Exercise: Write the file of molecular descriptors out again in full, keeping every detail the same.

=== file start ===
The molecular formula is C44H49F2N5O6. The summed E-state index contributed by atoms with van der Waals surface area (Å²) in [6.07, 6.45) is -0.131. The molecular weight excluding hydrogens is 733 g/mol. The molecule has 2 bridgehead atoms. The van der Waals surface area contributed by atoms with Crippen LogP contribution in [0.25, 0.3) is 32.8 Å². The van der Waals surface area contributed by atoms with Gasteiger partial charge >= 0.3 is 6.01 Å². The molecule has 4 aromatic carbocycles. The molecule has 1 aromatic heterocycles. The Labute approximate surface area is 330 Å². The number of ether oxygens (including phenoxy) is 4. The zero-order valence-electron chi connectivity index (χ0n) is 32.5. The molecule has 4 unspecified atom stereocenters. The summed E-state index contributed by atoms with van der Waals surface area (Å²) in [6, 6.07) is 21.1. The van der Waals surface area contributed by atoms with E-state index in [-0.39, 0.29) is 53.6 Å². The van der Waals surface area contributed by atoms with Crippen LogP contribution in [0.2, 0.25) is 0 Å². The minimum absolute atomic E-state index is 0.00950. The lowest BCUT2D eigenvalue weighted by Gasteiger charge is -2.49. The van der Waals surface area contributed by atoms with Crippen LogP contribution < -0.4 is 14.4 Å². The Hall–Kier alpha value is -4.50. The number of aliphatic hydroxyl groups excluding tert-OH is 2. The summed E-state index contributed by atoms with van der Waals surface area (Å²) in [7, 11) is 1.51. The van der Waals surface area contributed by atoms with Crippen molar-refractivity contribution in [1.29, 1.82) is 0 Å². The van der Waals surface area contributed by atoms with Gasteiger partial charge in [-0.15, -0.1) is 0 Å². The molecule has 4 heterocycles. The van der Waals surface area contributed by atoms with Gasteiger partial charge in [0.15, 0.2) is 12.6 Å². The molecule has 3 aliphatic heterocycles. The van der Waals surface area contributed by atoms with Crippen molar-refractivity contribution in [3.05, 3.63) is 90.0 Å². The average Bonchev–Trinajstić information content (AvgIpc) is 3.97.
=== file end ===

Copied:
The molecular formula is C44H49F2N5O6. The summed E-state index contributed by atoms with van der Waals surface area (Å²) in [6.07, 6.45) is -0.131. The molecular weight excluding hydrogens is 733 g/mol. The molecule has 2 bridgehead atoms. The van der Waals surface area contributed by atoms with Crippen LogP contribution in [0.25, 0.3) is 32.8 Å². The van der Waals surface area contributed by atoms with Gasteiger partial charge >= 0.3 is 6.01 Å². The molecule has 4 aromatic carbocycles. The molecule has 1 aromatic heterocycles. The Labute approximate surface area is 330 Å². The number of ether oxygens (including phenoxy) is 4. The zero-order valence-electron chi connectivity index (χ0n) is 32.5. The molecule has 4 unspecified atom stereocenters. The summed E-state index contributed by atoms with van der Waals surface area (Å²) in [6, 6.07) is 21.1. The van der Waals surface area contributed by atoms with E-state index in [-0.39, 0.29) is 53.6 Å². The van der Waals surface area contributed by atoms with Crippen LogP contribution in [0.2, 0.25) is 0 Å². The minimum absolute atomic E-state index is 0.00950. The lowest BCUT2D eigenvalue weighted by Gasteiger charge is -2.49. The van der Waals surface area contributed by atoms with Crippen LogP contribution < -0.4 is 14.4 Å². The Hall–Kier alpha value is -4.50. The number of aliphatic hydroxyl groups excluding tert-OH is 2. The summed E-state index contributed by atoms with van der Waals surface area (Å²) in [7, 11) is 1.51. The van der Waals surface area contributed by atoms with Crippen molar-refractivity contribution in [1.29, 1.82) is 0 Å². The van der Waals surface area contributed by atoms with Gasteiger partial charge in [-0.15, -0.1) is 0 Å². The molecule has 4 heterocycles. The van der Waals surface area contributed by atoms with Gasteiger partial charge in [0.15, 0.2) is 12.6 Å². The molecule has 3 aliphatic heterocycles. The van der Waals surface area contributed by atoms with Crippen molar-refractivity contribution in [3.05, 3.63) is 90.0 Å². The average Bonchev–Trinajstić information content (AvgIpc) is 3.97.